The anti-fracking and SBCC campus upgrade bills were met with disapproval at the polls

Campaign signs, like the ones shown here, peppered campus this week. Kenneth Song/Daily Nexus

Campaign signs, like the ones shown here, peppered campus this week. Kenneth Song/Daily Nexus

Santa Barbara voters rejected hotly-debated local Measures P and S in Tuesday’s midterm election, with Measure P receiving 37 percent of votes and Measure S receiving 49 percent.

Measure P called for a ban on “high intensity” oil and gas production techniques, specifically hydraulic fracturing and steam injection, with the aim of protecting Santa Barbara County’s water supply, tourism and property value. However, opponents argued it would cripple the economy, violate property rights and was ultimately unnecessary given geographical limitations on fracking. Measure S requested $288 million in bonds to “seismically upgrade facilities, sites and equipment at [Santa Barbara] City College.”

Proponents argued Santa Barbara City College provides the city a valuable resource and needed the upgrade, but opponents decried the high price that would fall on taxpayers, especially considering that most SBCC students come from outside of the district.

Economics Professor Lanny Ebenstein said he opposed Measure P and argued “the economic argument” convinced voters to reject the measure.

“The oil companies provide many job opportunities and services that would have hurt the county’s economy,” Ebenstein said.

“There was a greater conservative and Republican voter turnout than usual, which contributed to the defeat of both Measure P and S, because conservatives and Republicans are less likely to support a school bond and less likely to support oil company restrictions.”

Campaign Committee Chair for the “Say Yes on P” organization Rebecca Claassen said she blamed the measure’s defeat on the $7 million worth of “deceptive advertising” against Measure P funded by the oil industry, but that the campaign still made progress toward positive changes.

“I think it is important that Measure P was on the ballot to raise awareness in the community around dangerous oil extraction techniques moving into our county,” Claassen said. “We need something like Measure P to head off the massive expansion of these risky technics and so measure P is really just the beginning … The hearts and minds of Santa Barbara County have been set on a different course, away from dangerous oil extraction and towards renewable energy.”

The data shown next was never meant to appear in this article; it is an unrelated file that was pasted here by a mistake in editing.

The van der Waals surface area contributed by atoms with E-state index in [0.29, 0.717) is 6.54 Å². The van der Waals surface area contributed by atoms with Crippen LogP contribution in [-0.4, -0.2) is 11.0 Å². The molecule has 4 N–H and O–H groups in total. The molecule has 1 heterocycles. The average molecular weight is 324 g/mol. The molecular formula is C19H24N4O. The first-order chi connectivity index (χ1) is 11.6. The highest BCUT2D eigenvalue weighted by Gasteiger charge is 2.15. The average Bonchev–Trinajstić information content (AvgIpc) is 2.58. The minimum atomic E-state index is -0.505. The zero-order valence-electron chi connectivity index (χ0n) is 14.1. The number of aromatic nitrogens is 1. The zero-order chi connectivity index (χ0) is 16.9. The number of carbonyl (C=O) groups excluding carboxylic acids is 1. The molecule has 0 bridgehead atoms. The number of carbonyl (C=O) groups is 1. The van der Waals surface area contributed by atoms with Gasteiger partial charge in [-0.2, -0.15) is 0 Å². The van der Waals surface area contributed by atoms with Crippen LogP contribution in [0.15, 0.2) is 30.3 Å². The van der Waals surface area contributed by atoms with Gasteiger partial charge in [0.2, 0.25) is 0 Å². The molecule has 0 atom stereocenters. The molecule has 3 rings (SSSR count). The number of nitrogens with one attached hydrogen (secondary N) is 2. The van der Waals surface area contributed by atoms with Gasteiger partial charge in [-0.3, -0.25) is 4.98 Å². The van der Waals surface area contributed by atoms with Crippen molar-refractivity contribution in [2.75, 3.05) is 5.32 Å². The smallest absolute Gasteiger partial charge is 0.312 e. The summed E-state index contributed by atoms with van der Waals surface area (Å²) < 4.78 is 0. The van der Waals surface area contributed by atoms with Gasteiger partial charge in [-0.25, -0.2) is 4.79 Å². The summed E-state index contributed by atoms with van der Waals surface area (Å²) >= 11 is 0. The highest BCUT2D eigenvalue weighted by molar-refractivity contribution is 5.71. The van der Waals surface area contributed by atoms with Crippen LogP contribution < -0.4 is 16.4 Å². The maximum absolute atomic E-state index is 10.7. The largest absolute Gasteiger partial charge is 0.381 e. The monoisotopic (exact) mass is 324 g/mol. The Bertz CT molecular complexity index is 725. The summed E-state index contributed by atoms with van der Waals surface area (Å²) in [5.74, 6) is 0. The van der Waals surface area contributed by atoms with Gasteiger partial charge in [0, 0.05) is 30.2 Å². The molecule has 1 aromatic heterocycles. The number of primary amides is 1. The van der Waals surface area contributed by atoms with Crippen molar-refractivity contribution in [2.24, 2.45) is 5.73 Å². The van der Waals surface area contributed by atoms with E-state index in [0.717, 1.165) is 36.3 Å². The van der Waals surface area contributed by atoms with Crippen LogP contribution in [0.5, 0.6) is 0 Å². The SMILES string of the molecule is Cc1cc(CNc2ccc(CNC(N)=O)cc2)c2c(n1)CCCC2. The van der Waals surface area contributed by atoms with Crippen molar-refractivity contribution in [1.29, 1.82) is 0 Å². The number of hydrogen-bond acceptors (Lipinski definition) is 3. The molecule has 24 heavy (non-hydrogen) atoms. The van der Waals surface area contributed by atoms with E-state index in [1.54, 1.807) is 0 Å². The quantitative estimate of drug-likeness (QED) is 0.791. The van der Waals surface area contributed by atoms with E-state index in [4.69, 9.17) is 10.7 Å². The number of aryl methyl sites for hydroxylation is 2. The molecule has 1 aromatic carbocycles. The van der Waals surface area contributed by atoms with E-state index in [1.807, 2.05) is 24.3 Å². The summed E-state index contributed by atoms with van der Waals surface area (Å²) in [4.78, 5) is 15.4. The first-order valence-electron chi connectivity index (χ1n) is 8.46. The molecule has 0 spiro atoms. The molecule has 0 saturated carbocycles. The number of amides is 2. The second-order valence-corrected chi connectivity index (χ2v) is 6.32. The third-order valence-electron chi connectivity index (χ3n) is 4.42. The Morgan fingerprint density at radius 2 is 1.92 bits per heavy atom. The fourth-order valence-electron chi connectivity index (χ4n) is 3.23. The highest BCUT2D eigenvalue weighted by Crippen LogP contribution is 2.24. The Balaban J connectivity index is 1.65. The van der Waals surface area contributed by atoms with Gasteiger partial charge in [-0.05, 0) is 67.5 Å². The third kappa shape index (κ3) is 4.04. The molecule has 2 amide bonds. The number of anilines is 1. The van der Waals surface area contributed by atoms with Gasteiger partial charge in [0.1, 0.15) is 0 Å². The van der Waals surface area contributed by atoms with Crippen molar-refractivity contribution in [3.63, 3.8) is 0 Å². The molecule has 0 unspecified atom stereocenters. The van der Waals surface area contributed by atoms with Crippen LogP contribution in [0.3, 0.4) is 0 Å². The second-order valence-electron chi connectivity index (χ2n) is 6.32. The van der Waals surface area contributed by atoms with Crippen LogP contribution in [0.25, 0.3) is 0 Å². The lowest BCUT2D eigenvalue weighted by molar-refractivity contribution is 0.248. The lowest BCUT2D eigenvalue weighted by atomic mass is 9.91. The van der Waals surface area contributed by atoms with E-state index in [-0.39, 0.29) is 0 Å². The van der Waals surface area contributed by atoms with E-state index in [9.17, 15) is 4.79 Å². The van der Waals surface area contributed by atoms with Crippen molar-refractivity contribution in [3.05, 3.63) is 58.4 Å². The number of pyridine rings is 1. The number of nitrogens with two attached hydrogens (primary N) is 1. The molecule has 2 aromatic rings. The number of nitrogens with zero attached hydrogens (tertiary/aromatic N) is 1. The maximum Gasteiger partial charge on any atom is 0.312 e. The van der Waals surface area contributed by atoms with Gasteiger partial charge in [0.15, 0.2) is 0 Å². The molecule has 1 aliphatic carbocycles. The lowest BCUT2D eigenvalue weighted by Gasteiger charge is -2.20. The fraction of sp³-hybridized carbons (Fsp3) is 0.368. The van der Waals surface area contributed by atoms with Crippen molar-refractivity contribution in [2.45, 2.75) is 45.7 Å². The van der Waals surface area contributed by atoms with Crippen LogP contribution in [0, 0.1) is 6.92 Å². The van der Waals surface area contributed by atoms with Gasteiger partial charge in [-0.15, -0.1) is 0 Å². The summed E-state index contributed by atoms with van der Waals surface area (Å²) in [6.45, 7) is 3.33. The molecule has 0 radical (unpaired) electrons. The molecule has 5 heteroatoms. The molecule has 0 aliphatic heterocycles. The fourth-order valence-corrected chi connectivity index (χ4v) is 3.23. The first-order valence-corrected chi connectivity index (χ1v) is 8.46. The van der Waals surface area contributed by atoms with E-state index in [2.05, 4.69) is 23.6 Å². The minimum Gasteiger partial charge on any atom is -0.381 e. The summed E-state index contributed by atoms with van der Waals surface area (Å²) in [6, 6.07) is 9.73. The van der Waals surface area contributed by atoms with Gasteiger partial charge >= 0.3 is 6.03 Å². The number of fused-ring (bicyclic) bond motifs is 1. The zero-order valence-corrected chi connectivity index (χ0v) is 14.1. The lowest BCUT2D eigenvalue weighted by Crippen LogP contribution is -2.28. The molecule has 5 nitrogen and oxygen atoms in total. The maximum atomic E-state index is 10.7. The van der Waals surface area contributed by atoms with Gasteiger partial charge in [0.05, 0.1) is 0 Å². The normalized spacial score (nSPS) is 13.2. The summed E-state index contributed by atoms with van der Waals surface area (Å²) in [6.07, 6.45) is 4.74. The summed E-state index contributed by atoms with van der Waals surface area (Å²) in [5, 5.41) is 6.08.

Ebenstein, a supporter of Measure S, said he was disappointed with its narrow failure, given the value SBCC could provide with better facilities.

“It’s unfortunate because an opportunity was missed,” he said. “It was a very important issue for UCSB because many SBCC students attend UCSB or live in I.V.”
However, Lou Segal, a member of the “No On S” committee, said he did not believe the measure would increase students’ opportunities of transitioning to a four-year college and that SBCC’s plans to upgrade their school would attract even more students from outside the district, which would only add to the current lack of housing in Isla Vista, citing I.V.’s 0.06 percent vacancy rate.

“There are around four to five thousand SBCC students living in I.V., and almost all students are coming from out of district,” Segal said. “You have a tremendous demand for housing and very little supply. City colleges are not sensitive to the problems they would be causing. The failing of this measure sends a message to SBCC that they didn’t listen to the community very well. They went off on their own.”


A version of this story appeared on page 4 of Thursday, November 6, 2014’s print edition of the Daily Nexus.